Apple TV (2010) Review


  • Extremely competitive price point
  • Best Netflix integration of any set-top device
  • Tiny, dead quiet
  • Simple to set up


Our Score 7.5
User Score 0


  • Can only rent, not buy, from iTunes
  • Poor out-of-box file support
  • Lacks legacy connectors for older TVs
  • Only 720p resolution
  • No USB input
The second-generation Apple TV integrates Netflix and drops in price, but still offers little flexibility beside competing boxes.

Looking for the latest Apple TV? Make sure to check out Apple TV Review (2012).


Steve Jobs doesn’t have many failures to mar his comeback at Apple, but if most Apple aficionados had to find one, we’re guessing it would be the little white box known as Apple TV. The first version arrived with a fizzle back in 2007, largely panned for its high price and low functionality. Apple has steadily sanded off rough edges year after year, though, and in 2010 Apple TV underwent a metamorphosis, entering a cocoon and emerging smaller and cheaper than ever. But does the latest version of Apple TV finally deliver on the promise Jobs pitched three years ago, or is Apple still struggling to break onto the big screen?


“Unobtrusive” would seem to be the operative word for the redesigned Apple TV, which shrinks to such tiny proportions that it’s apt to almost disappear in home theater cabinets designed for the hulking, heat-gushing equipment of yesteryear. At only 3.9 inches square and just under an inch thick, you could easily pocket the device, though we’re not sure how much utility that particular trick actually serves, unless you’re the migratory breed of college student who moves his A/V equipment around twice a year. Its all-black design — and cables — melt into the darkness of an A/V cabinet, with only Apple’s signature white LED signaling that it’s even on. Sadly, the remote requires line of sight, so zip tying it to the back of your TV or burying it deep in your A/V cabinet isn’t an option.

The case itself seems to be constructed from the same polycarbonate Apple favors for just about everything, although cast in jet black rather than the traditional milky white. As usual, tolerances are tight and the entire package feels brick-solid — as it should, considering there are no moving parts — not even a fan.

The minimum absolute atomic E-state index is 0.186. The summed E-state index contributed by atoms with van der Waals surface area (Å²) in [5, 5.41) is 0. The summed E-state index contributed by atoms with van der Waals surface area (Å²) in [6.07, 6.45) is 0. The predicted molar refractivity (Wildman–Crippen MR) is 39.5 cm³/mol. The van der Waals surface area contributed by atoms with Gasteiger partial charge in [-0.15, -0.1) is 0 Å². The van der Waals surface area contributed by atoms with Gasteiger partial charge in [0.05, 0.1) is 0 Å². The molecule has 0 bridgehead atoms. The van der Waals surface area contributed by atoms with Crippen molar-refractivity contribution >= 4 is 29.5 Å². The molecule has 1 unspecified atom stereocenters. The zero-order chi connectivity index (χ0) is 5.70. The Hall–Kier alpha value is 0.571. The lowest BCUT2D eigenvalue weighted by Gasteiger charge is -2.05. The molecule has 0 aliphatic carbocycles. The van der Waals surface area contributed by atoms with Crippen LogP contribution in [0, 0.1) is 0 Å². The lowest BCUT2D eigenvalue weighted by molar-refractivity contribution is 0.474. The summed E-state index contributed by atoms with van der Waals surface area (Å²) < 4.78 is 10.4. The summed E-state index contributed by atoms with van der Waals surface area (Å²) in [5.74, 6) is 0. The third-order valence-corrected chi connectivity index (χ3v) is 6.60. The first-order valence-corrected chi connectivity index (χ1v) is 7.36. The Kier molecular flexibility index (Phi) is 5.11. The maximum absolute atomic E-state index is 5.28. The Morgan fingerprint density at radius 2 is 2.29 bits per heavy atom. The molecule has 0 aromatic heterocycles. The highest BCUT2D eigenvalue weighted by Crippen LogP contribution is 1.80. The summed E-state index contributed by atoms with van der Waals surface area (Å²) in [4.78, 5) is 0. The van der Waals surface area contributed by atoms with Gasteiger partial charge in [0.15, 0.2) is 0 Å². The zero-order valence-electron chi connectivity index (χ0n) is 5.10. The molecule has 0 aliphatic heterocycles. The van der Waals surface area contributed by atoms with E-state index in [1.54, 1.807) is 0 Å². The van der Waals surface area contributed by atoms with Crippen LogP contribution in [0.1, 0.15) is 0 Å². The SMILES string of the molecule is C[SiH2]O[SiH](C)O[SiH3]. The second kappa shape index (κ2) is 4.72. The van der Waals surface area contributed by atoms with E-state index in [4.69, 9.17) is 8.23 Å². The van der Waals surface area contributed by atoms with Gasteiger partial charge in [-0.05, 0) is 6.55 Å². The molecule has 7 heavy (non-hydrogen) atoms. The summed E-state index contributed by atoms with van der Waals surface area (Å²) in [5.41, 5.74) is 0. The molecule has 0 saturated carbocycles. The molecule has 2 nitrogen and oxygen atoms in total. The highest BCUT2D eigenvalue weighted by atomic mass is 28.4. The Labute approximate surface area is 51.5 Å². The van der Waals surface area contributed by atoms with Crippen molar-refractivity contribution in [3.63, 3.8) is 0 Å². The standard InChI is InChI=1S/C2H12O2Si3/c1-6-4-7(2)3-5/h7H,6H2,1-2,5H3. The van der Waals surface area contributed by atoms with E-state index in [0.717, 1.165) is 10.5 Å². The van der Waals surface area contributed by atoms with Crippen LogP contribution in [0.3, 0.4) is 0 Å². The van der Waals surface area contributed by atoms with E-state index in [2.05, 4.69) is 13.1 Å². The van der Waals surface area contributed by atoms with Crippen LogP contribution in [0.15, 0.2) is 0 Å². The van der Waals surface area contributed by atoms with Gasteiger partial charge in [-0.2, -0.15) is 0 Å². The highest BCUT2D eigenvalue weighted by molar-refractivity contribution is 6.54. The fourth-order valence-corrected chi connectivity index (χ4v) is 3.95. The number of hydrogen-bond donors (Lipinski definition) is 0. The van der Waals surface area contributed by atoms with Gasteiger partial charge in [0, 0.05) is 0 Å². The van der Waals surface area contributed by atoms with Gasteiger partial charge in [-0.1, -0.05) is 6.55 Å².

Around back, Apple offers an ultra-minimalist selection of ports: HDMI for video, optical digital audio, mini USB for service, an Ethernet jack for connectivity (although it has 802.11n Wi-Fi too), and a standard two-prong power jack that accepts the type of cable you might normally find running into a laptop AC adapter. The included one has an unusual look and feel that reminded us of the cord on a table lamp from the 1970s. Not that you’ll do much looking at it anyway.

The remote has become a sliver of aluminum somewhat reminiscent of last year’s iPod Nano; slim but solid and eminently holdable. It bears only a five-way directional controller, menu button, and play-pause button, which together provide everything you need for the Apple TV.


Apple TV started as a simple — some might say too simple — mechanism for getting iTunes content from computers to TVs. It’s evolved since then, but not that much.

This year, Apple added Netflix streaming to the device, which lets owners dive into a library of more than 15,000 streaming movies and television shows for as little as $8.95 per month. It can also handle content from YouTube, MobileMe, Flickr, and a large variety of streaming radio stations, plus MobileMe.

The Apple TV also takes a step backward this year. Unlike last year’s Apple TV, which had internal storage to accommodate downloaded content, Apple has shifted the 2010 model to an all-streaming design. Pull it from the Internet, pull it from your computer, just don’t expect to pull it from the box itself. Unlike just about every other streaming player, the Apple TV also lacks a USB port to play content from thumb drives and portable hard drives.

The Apple TV’s limited output options may be one of its most notable shortcomings. While competing models like the WD TV Live Plus and Roku XD can output true 1080p, the Apple TV only handles 720p. So much for leveraging the full quality of your $3,000 TV. Perhaps even more significantly, it will only output via HDMI, not through any legacy connectors like component, composite or S-video. Ironically, the same cut corner that clearly helped Apple stick to its lean $99 price point also severely limits its appeal for the budget-oriented crowd; your TV will need to be no older than seven years, at the most, to even work with an Apple TV. There goes any chance of hooking it up to the hand-me-down bedroom TV or basement clunker.

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